When I finally got to Hawaii and saw a professional hula dancer perform "Little Brown Gal," I realized that Miss Ross, my third-grade teacher, had left out some key sections of the dance and had inserted some gestures of her own. Given the task set before her, it's remarkable that she taught us girls any kind of hula at all.
Miss Ross's first name was Ramona. She had been born and raised in Hawaii, and I wish I had asked her how such a charming and exotic person came to be teaching third grade in a Chicago suburb in 1953.
Miss Ross was tall and slender, with curly brown hair in a poodle cut, brown eyes, and rather large teeth, which gave her a big, warm smile. She was a gentle person who wore bright-red lipstick, and we adored her.
It was probably Mary Rothschild, always persuasive even at 9, who talked her into teaching us to hula. There must have been some objection, perhaps from Mr. Sternig, the principal, because negotiations dragged on from September until well after Christmas. Perhaps he was nervous about having a sensual native dance taught to impressionable young girls. Hawaii was not a state yet; so the lessons kit could have been construed as an un-American activity, and Senator McCarthy's home state of Wisconsin was just 40 miles north of us.
In late January, the final settlement was reached: Miss Ross could teach us to hula, but we would have to have our parents' permission in writing and we would have to learn it after school on our own time. Ten of us got permission and stayed after school, faithfully, all February and part of March learning three hulas, "Little Brown Gal," "We're Going to a Hooky Lau," and one I've forgotten except for the line I sang over and over until it dug a little furrow in my memory: "Where the humuhumunukunukuapu'a'a go swimming by."
It must have been a daunting task teaching 10 stolid little Midwestern girls in pigtails and cardigan sweaters to sway like palm trees to an island rhythm.
Miss Ross's mother sent real Hawaiian records from Honolulu, and we diligently practiced the basic hula step. Miss Ross counted it out for us: "All right girls, to the left first. Step, step, step, turn your foot. Now to the right, step, step, step, turn your foot."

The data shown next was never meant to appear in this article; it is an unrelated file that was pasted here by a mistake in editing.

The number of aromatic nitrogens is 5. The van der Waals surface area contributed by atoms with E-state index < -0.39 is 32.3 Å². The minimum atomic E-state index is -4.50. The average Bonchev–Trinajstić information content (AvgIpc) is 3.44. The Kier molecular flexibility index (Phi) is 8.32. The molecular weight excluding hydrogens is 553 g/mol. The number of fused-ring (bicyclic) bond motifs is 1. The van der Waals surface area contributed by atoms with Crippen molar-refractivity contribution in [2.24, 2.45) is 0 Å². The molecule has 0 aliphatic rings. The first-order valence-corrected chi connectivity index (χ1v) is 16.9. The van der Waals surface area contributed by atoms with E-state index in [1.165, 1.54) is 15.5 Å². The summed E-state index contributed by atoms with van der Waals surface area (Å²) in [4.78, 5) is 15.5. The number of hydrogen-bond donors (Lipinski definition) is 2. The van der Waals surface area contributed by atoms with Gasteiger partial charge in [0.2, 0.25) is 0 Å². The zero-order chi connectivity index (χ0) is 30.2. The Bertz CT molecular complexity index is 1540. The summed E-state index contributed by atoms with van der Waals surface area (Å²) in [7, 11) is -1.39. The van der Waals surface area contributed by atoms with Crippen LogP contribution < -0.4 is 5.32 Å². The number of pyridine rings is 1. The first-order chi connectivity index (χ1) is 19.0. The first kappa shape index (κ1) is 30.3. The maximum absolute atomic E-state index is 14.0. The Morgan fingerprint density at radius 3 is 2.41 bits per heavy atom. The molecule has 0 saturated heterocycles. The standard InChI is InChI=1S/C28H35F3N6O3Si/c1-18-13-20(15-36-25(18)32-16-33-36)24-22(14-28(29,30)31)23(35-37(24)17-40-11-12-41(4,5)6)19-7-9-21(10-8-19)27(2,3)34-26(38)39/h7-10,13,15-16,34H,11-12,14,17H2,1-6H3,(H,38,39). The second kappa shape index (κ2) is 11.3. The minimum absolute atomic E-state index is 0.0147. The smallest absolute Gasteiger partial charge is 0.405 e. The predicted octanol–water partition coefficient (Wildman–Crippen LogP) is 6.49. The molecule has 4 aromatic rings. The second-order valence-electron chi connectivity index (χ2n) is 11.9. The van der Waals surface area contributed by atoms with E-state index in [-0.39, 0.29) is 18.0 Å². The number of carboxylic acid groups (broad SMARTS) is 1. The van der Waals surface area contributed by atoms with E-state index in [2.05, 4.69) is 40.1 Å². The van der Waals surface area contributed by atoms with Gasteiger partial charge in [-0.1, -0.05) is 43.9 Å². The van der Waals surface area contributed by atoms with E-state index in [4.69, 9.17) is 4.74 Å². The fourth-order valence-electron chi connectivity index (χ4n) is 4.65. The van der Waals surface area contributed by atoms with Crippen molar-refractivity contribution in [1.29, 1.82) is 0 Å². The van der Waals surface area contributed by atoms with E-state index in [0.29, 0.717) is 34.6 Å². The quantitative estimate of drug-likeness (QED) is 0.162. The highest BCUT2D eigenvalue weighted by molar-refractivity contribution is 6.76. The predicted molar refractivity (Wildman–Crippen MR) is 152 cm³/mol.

She had us take off our brown lace-up oxfords to see if that would help. We weren't quite so loud in our thin white socks, but the beige linoleum floor was slippery and we had to concentrate hard not to slide into each other or bump the desks as we tried to imitate Miss Ross's grace and style.
She patiently explained all the foreign words and concepts to us: poi, hooky lau, aloha, wahine, ho'o' malimali, how to fish with a net from an outrigger canoe, what a humuhumunukunukuapu'a'a was. We tried to imagine palm trees and white silver sands as we listened to ukulele records, the bitter Midwestern winter swirling outside our classroom. We walked home in the biting cold dusk, humming hula music and imagining ourselves clad in graceful grass skirts that swayed and rustled. We practiced diligently at home in our rooms, waggling "step, step, step, turn; step, step, step, turn," somewhat hampered by a lack of grace, rhythm, and hip.
At last we were deemed ready to hula in public. We invited our mothers to come after school and see us perform. Miss Ross's mother sent real paper leis from Hawaii for us to wear with our plaid wool pleated skirts and white blouses so we would look as authentic as possible.
After school on the day of the performance, we hula dancers went off to the girls' room to put on our leis and comb our hair and giggle. We were stunned, when we returned to the classroom, to see our mothers gathered around a transformed Miss Ross, a barefoot Miss Ross wearing a vibrant red and white sarong, a piece of clothing we had never before imagined let alone seen before. She wore a magnificent purple-and-white orchid lei and, I distinctly remember, a flame-red hibiscus in her hair, a flower we never even knew existed. I had never seen a flower so large, so red, so dominant and flamboyant, although it was years before I learned what "flamboyant" meant. It seemed to generate heat even in a frigid Illinois winter and it lit up the classroom like the sun.
Our mothers, dressed in navy blue and gray wool, sat down at our desks and watched us lovingly as we formed two lines and concentrated our way through our hulas. We remembered to give the hula dancer's bow at the end of each dance (hands over our heads, right palm over left hand, bow slowly from the waist, pointing the right foot carefully in front of us) and we didn't bump into each other or slide too much. Our mothers applauded enthusiastically, Miss Ross did a short and beautiful hula, and then we had to give our leis back and go home.
The next day Miss Ross wore brown and looked like our familiar teacher and the 10 of us gradually stopped humming "Little Brown Gal" and worked on adding three-digit numbers and drawing colored maps of Illinois.
I hadn't thought about the "Little Brown Gal" until recently when I attended a tourist luau and a real hula dancer swung gracefully into our old familiar dance. I could suddenly see what Mr. Sternig must have worried about, a whole classroom of nine-year-old girls swinging their hips, smiling gently while making warm and inviting gestures to a compelling island beat. It's no wonder Miss Ross edited the dance a little.